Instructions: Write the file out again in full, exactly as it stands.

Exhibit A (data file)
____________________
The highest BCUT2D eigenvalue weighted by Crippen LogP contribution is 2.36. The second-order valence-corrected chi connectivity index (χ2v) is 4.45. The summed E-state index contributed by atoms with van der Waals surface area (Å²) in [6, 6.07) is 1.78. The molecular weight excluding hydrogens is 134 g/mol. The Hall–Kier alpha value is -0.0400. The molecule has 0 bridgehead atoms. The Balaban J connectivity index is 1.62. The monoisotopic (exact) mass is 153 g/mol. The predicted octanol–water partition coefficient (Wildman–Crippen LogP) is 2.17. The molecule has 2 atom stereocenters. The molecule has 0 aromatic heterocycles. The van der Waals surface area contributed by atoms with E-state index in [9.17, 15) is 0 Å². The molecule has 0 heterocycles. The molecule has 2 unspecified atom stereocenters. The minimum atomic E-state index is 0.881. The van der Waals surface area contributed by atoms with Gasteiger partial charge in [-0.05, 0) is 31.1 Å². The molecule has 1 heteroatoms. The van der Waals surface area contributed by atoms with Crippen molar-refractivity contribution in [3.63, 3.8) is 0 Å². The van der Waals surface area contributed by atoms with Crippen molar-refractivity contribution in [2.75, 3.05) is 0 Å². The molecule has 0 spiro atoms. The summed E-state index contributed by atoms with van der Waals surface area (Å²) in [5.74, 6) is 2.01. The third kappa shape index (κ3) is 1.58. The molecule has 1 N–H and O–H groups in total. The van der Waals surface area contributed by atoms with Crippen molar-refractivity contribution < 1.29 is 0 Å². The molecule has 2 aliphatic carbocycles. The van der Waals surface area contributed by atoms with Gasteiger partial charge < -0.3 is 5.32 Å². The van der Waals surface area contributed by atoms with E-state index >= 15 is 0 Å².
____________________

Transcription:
The highest BCUT2D eigenvalue weighted by Crippen LogP contribution is 2.36. The second-order valence-corrected chi connectivity index (χ2v) is 4.45. The summed E-state index contributed by atoms with van der Waals surface area (Å²) in [6, 6.07) is 1.78. The molecular weight excluding hydrogens is 134 g/mol. The Hall–Kier alpha value is -0.0400. The molecule has 0 bridgehead atoms. The Balaban J connectivity index is 1.62. The monoisotopic (exact) mass is 153 g/mol. The predicted octanol–water partition coefficient (Wildman–Crippen LogP) is 2.17. The molecule has 2 atom stereocenters. The molecule has 0 aromatic heterocycles. The van der Waals surface area contributed by atoms with E-state index in [9.17, 15) is 0 Å². The molecule has 0 heterocycles. The molecule has 2 unspecified atom stereocenters. The minimum atomic E-state index is 0.881. The van der Waals surface area contributed by atoms with Gasteiger partial charge in [-0.05, 0) is 31.1 Å². The molecule has 1 heteroatoms. The van der Waals surface area contributed by atoms with Crippen molar-refractivity contribution in [3.63, 3.8) is 0 Å². The van der Waals surface area contributed by atoms with Crippen molar-refractivity contribution in [2.75, 3.05) is 0 Å². The molecule has 0 spiro atoms. The summed E-state index contributed by atoms with van der Waals surface area (Å²) in [5.74, 6) is 2.01. The third kappa shape index (κ3) is 1.58. The molecule has 1 N–H and O–H groups in total. The van der Waals surface area contributed by atoms with Crippen molar-refractivity contribution < 1.29 is 0 Å². The molecule has 2 aliphatic carbocycles. The van der Waals surface area contributed by atoms with Gasteiger partial charge < -0.3 is 5.32 Å². The van der Waals surface area contributed by atoms with E-state index >= 15 is 0 Å².